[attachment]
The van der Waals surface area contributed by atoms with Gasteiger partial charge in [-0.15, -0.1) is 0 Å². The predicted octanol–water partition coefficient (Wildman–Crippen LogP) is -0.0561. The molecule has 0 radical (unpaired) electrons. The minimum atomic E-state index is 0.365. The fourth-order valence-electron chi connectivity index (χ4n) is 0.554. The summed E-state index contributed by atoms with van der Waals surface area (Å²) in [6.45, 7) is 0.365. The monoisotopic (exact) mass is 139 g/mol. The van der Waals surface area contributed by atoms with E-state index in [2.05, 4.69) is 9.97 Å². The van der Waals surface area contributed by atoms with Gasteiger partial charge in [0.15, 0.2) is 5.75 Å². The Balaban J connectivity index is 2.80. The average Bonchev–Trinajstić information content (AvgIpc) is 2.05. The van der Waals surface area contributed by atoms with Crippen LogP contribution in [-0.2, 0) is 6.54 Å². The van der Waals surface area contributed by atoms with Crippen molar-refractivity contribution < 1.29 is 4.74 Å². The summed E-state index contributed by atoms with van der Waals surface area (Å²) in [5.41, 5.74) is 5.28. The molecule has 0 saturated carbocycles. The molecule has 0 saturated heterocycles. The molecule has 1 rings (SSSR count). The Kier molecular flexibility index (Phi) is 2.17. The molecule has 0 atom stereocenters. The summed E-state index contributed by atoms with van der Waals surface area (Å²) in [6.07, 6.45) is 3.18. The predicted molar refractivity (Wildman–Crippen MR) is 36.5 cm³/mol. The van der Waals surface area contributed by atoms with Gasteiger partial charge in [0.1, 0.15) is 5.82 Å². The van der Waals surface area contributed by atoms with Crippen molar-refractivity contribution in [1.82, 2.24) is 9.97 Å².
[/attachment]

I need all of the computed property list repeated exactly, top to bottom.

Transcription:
The van der Waals surface area contributed by atoms with Gasteiger partial charge in [-0.15, -0.1) is 0 Å². The predicted octanol–water partition coefficient (Wildman–Crippen LogP) is -0.0561. The molecule has 0 radical (unpaired) electrons. The minimum atomic E-state index is 0.365. The fourth-order valence-electron chi connectivity index (χ4n) is 0.554. The summed E-state index contributed by atoms with van der Waals surface area (Å²) in [6.45, 7) is 0.365. The monoisotopic (exact) mass is 139 g/mol. The van der Waals surface area contributed by atoms with E-state index in [2.05, 4.69) is 9.97 Å². The van der Waals surface area contributed by atoms with Gasteiger partial charge in [0.15, 0.2) is 5.75 Å². The Balaban J connectivity index is 2.80. The average Bonchev–Trinajstić information content (AvgIpc) is 2.05. The van der Waals surface area contributed by atoms with Crippen LogP contribution in [-0.2, 0) is 6.54 Å². The van der Waals surface area contributed by atoms with Crippen molar-refractivity contribution < 1.29 is 4.74 Å². The summed E-state index contributed by atoms with van der Waals surface area (Å²) in [5.41, 5.74) is 5.28. The molecule has 0 saturated carbocycles. The molecule has 0 saturated heterocycles. The molecule has 1 rings (SSSR count). The Kier molecular flexibility index (Phi) is 2.17. The molecule has 0 atom stereocenters. The summed E-state index contributed by atoms with van der Waals surface area (Å²) in [6.07, 6.45) is 3.18. The predicted molar refractivity (Wildman–Crippen MR) is 36.5 cm³/mol. The van der Waals surface area contributed by atoms with Gasteiger partial charge in [0.1, 0.15) is 5.82 Å². The van der Waals surface area contributed by atoms with Crippen molar-refractivity contribution in [1.82, 2.24) is 9.97 Å².